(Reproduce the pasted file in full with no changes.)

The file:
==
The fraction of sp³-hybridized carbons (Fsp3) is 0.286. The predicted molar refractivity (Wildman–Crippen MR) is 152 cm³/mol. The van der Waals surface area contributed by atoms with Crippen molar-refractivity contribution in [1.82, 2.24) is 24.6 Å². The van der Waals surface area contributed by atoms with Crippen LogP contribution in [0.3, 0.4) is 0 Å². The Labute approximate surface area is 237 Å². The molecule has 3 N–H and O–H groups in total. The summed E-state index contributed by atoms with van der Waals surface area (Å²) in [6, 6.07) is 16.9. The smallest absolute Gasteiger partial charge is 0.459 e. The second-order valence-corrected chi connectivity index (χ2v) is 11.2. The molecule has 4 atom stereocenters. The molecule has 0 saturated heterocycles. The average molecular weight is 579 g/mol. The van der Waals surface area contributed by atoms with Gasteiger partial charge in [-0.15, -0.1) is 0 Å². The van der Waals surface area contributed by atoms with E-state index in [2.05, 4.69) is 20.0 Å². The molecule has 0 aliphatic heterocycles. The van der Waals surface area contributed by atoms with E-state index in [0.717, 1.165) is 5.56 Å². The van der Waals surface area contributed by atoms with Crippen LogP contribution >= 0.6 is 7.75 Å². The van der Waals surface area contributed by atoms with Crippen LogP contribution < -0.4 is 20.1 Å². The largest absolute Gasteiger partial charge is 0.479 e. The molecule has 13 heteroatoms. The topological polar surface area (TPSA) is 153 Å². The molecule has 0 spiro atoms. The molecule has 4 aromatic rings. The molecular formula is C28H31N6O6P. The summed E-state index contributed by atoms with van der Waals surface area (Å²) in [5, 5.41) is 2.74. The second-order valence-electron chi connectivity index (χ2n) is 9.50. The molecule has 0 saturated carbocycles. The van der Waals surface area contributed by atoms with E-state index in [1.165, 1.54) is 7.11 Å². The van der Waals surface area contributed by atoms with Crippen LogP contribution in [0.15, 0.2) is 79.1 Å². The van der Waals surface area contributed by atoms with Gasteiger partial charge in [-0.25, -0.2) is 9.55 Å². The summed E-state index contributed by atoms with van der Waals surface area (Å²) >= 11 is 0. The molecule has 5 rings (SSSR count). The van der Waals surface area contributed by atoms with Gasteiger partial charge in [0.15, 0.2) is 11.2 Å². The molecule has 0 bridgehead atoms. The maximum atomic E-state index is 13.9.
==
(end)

The fraction of sp³-hybridized carbons (Fsp3) is 0.286. The predicted molar refractivity (Wildman–Crippen MR) is 152 cm³/mol. The van der Waals surface area contributed by atoms with Crippen molar-refractivity contribution in [1.82, 2.24) is 24.6 Å². The van der Waals surface area contributed by atoms with Crippen LogP contribution in [0.3, 0.4) is 0 Å². The Labute approximate surface area is 237 Å². The molecule has 3 N–H and O–H groups in total. The summed E-state index contributed by atoms with van der Waals surface area (Å²) in [6, 6.07) is 16.9. The smallest absolute Gasteiger partial charge is 0.459 e. The second-order valence-corrected chi connectivity index (χ2v) is 11.2. The molecule has 4 atom stereocenters. The molecule has 0 saturated heterocycles. The average molecular weight is 579 g/mol. The van der Waals surface area contributed by atoms with Gasteiger partial charge in [-0.15, -0.1) is 0 Å². The van der Waals surface area contributed by atoms with E-state index in [2.05, 4.69) is 20.0 Å². The molecule has 0 aliphatic heterocycles. The van der Waals surface area contributed by atoms with E-state index in [0.717, 1.165) is 5.56 Å². The van der Waals surface area contributed by atoms with Crippen LogP contribution >= 0.6 is 7.75 Å². The van der Waals surface area contributed by atoms with Crippen LogP contribution < -0.4 is 20.1 Å². The largest absolute Gasteiger partial charge is 0.479 e. The molecule has 13 heteroatoms. The topological polar surface area (TPSA) is 153 Å². The molecule has 0 spiro atoms. The molecule has 4 aromatic rings. The molecular formula is C28H31N6O6P. The summed E-state index contributed by atoms with van der Waals surface area (Å²) in [5, 5.41) is 2.74. The second-order valence-electron chi connectivity index (χ2n) is 9.50. The molecule has 0 saturated carbocycles. The van der Waals surface area contributed by atoms with E-state index in [1.165, 1.54) is 7.11 Å². The van der Waals surface area contributed by atoms with Crippen LogP contribution in [0.15, 0.2) is 79.1 Å². The van der Waals surface area contributed by atoms with Gasteiger partial charge in [-0.25, -0.2) is 9.55 Å². The summed E-state index contributed by atoms with van der Waals surface area (Å²) >= 11 is 0. The molecule has 5 rings (SSSR count). The van der Waals surface area contributed by atoms with Gasteiger partial charge in [0.15, 0.2) is 11.2 Å². The molecule has 0 bridgehead atoms. The maximum atomic E-state index is 13.9.